By ROGER G. SMITH
CITY HALL REPORTER
YOUNGSTOWN -- Marketing, marketing and more marketing.
That's a top priority now that big tax credits are available to business with the city's new status as a federal renewal community.
A system inside city hall to manage the expected interest is another main step to be taken in the coming months.
Companies of all stripes will be interested, with downtown technology companies ready for expansion focusing particularly on a couple of tax credits, area business officials say.
A 30-page plan to translate the tax breaks into jobs and other development was key to the winning designation, said Bill D'Avignon, city deputy director of planning. The plan leaves the city ready to move ahead, he said.
Last week, the federal government designated Youngstown one of 40 renewal communities.
Businesses operating or locating downtown, on the North Side between Belmont Avenue and U.S. Route 422 and in the Smoky Hollow neighborhood, are eligible for major tax credits, deductions, capital gains benefits and other incentives.
Soon, the city likely will ask that the nearby Ohio Works Industrial Park be added to the list. The park wasn't originally eligible under federal guidelines. Companies that locate at the Ohio Works -- and by virtue the city -- will gain considerably if the area is put into the renewal zone.
What city must do: First, the city must decide which office will be in charge of the renewal community program. That likely will be the city's economic development department, a natural fit, D'Avignon said.
Next comes picking a tax ombudsman to help companies understand and use the program. A person could be hired for the city development office or the service could be contracted out, D'Avignon said.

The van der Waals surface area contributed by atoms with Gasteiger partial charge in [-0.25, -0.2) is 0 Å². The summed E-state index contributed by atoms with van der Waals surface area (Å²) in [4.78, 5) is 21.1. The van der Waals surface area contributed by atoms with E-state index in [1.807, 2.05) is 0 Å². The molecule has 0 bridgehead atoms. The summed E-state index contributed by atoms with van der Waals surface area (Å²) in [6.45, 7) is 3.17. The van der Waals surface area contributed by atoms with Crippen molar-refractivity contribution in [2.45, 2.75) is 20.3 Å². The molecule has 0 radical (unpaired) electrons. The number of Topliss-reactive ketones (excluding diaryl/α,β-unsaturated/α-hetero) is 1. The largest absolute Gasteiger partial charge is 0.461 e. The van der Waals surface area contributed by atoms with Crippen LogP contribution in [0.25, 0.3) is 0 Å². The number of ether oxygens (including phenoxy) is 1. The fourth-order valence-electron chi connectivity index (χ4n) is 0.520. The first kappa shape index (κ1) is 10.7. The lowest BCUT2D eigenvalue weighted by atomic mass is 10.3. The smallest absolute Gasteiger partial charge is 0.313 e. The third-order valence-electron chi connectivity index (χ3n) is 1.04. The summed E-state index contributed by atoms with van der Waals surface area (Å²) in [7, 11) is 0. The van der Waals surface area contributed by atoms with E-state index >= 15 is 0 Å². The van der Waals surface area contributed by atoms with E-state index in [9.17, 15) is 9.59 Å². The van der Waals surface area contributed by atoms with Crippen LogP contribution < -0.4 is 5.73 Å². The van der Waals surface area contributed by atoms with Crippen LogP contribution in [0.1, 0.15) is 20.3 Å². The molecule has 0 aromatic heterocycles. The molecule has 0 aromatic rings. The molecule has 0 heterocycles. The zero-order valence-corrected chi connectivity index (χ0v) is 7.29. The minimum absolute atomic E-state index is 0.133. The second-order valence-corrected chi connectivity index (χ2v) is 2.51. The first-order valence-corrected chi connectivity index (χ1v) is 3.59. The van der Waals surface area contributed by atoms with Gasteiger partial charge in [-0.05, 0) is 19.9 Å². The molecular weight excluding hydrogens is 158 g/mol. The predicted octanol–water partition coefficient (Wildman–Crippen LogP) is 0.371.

A promotions plan, such as advertising the city's renewal status nationwide, also must be crafted. Businesses need to know what's available to take part.
Jeffrey L. Chagnot, city development director, said last week that his office was reworking information packages listing city incentives. The new packages now will feature the renewal zone's benefits.
The city must send the federal government a preliminary plan within six months outlining the above steps. A final plan is due in a year.
Ready and waiting: Downtown technology companies will be waiting when the city is ready, said Jim Cossler, director of the Youngstown Business Incubator.
The incubator fosters about a dozen developing technology-related companies. The incubator's goal is developing small companies so they can leave and succeed on their own.
Two incentives jump out at him as having big potential benefits for incubator tenants:
UA small-business write-off of $35,000 in equipment costs in one year, instead of over several years, which reduces federal tax.
Computers, servers and other equipment are central to such technology companies.
"That's an expensive ticket," Cossler said.
U Zero capital gains tax on profits from selling an existing or relocated company that is in the zone for five years before the sale. Otherwise, the profit would face a 20 percent tax.
Cossler has a few companies that could spin off some of their work into a new business. That spinoff business could be sold after five years with no tax on the profit. That's a big incentive to locate in the zone, Cossler said.
Housing tax credits: His tenants also would be good candidates to be part of another renewal incentive: housing tax credits.
Most workers at incubator-based companies are young, many of them Youngstown State University graduates. They would love to live in new or renovated housing in the YSU-downtown area, he said.
"They like the urban environment. Those kids would be living in the renewal zone," he said. "I wish some developers would take a chance."
Persuading private business to make such moves is what the renewal program's tax incentives are all about.
Other businesses: Technology companies aren't the only ones with a keen interest in the program.
Almost any company is interested in the tax breaks offered, said Jim Rosa. He is a principal in the tax department at the Boardman office of Hill, Barth & amp; King, an accounting and business consulting firm.
For example, $5 million in a building investment that can be written off the first year is a very attractive feature, he said. A building can shelter a lot of income, Rosa said.
Zero capital gains tax is another big factor in investment, he said.
His company already is learning about the renewal tax breaks so its clients can take part. Some HBK clients within the zone, especially downtown, have been waiting on expansion to see if the renewal zone would happen. Now that it has, he expects to see spending.